• DAWN OF OFFSET CLAUSE : Initiated in 2005, the offset clause has a requirement of sourcing 30% of the value of the contract domestically.
  • TWEAKING MAKE IN INDIA : Indigenisation of production, training Indian professionals in high-tech skills, for promoting domestic R&D. However, the policy has been tweaked many times since.


  • CAG REPORT : According to the recent CAG report mentioned above, between 2007 and 2018, the government reportedly signed 46 offset contracts worth ₹66,427 crore of investments.
  • POTENTIAL INVESTMENT : However, the realised investments were merely 8%, or worth ₹5,457 crore.
  • VOID OFFSET DEALS : Reportedly, technology transfer agreements in the offsets were not implemented, failing to accomplish the stated policy objective.

We are unable to verify the claim as the government has not put in place an automatic monitoring system for offset contracts, as initially promised.-CAG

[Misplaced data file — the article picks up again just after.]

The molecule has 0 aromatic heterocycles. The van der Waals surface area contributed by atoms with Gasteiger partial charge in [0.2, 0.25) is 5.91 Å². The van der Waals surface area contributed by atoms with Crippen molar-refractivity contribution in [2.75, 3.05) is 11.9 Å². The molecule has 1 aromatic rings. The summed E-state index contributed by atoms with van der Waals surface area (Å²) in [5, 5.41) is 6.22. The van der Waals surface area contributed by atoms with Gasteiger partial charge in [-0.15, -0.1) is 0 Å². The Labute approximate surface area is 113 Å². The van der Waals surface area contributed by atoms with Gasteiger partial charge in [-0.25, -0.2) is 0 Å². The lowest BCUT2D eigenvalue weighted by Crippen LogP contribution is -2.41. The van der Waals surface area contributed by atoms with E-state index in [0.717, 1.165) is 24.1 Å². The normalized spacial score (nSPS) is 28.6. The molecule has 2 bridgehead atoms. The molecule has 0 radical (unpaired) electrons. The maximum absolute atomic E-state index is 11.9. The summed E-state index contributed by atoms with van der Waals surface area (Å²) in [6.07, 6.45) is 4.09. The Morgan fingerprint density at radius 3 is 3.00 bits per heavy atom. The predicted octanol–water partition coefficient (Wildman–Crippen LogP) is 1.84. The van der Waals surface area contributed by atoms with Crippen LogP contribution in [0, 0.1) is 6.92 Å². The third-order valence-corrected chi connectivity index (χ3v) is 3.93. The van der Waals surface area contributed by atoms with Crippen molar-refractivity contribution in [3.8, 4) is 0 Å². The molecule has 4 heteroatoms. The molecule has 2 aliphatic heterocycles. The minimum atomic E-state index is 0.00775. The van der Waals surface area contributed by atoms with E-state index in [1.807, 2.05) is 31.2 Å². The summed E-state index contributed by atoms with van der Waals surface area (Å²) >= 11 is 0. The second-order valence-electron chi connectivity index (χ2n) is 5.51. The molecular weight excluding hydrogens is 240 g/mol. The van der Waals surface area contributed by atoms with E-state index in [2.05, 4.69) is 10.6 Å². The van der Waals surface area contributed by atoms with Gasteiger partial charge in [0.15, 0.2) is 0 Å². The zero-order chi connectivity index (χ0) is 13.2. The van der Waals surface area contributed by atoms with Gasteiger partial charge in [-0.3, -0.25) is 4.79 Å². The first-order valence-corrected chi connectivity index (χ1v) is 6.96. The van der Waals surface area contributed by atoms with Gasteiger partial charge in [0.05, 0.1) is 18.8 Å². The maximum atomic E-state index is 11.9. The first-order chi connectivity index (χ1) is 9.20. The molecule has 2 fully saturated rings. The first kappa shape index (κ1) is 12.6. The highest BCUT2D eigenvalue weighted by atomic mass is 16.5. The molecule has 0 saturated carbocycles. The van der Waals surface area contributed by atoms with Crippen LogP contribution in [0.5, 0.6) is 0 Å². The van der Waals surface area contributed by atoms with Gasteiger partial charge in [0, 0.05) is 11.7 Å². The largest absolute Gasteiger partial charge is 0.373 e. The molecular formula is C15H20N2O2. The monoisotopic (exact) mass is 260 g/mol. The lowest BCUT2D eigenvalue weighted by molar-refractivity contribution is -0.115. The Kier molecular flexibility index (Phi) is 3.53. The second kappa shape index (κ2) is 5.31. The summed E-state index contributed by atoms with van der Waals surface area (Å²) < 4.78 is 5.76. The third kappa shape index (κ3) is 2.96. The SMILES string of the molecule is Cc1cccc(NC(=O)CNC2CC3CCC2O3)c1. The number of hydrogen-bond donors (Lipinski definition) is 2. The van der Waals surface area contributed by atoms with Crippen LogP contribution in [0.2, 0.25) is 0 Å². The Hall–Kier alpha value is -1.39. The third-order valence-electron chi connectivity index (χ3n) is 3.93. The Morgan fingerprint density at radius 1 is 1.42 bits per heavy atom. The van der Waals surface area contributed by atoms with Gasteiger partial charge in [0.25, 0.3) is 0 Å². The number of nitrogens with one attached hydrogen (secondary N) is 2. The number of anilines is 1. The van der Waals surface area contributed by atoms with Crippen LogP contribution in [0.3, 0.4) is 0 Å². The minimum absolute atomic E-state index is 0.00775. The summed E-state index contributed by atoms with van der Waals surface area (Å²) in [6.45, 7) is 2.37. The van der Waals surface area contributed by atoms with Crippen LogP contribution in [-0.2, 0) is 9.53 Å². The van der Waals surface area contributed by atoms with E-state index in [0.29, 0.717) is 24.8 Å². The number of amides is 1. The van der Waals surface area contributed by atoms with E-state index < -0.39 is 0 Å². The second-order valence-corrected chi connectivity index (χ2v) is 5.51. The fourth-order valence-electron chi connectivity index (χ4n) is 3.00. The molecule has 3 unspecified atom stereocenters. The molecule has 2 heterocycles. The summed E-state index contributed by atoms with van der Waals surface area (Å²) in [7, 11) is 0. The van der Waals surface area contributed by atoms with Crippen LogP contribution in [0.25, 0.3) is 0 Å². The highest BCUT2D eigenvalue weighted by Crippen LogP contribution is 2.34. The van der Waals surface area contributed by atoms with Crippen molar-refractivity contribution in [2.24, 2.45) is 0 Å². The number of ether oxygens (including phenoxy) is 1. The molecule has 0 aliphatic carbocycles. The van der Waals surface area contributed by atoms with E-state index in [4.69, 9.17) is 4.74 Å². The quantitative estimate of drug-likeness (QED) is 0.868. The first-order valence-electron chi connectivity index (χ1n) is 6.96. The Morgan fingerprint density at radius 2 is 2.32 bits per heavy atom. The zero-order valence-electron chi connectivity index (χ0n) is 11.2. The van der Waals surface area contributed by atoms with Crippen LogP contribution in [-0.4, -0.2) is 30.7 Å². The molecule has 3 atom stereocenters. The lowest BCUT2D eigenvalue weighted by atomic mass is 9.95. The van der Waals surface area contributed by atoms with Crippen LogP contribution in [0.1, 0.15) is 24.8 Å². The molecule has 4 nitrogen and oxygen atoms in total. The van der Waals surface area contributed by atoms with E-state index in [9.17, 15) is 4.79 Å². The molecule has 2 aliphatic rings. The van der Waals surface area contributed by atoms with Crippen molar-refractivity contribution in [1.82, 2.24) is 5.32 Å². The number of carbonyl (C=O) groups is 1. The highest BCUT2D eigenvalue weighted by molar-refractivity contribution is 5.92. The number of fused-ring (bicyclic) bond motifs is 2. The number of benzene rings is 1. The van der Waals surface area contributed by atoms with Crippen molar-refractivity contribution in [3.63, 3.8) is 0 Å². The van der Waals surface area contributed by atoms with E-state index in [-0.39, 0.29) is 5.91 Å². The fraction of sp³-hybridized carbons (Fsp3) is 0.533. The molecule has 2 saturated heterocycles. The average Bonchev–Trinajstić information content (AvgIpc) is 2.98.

• DUSK OF OFFSET CLAUSE : On September 28, state has diluted this policy further.


  • TYPE OF DEAL : Most defence deals are bilateral , or a single supplier deal (given the monopoly over the technology).
  • GIVING UP OFFSET CLAUSE : The dilution means , sounding the death knell of India’s prospects for boosting defence production and technological self-reliance.
  • COST ADVANTAGE : The State, however, has defended the decision by claiming a cost advantage.

It is a lamentable excuse for the reported policy failure. Price is but one of many factors in such deals.

  • FORMULA : The higher cost of the agreement due to the offset clause would pay for itself by: it will reduce costs in the long term by indigenisation of production and the potential technology spill-overs for domestic industry.


  • AEROSPACE INDUSTRY : The offset policy can, however, succeed, if it is designed and executed correctly, as a parallel episode in aerospace industry demonstrates.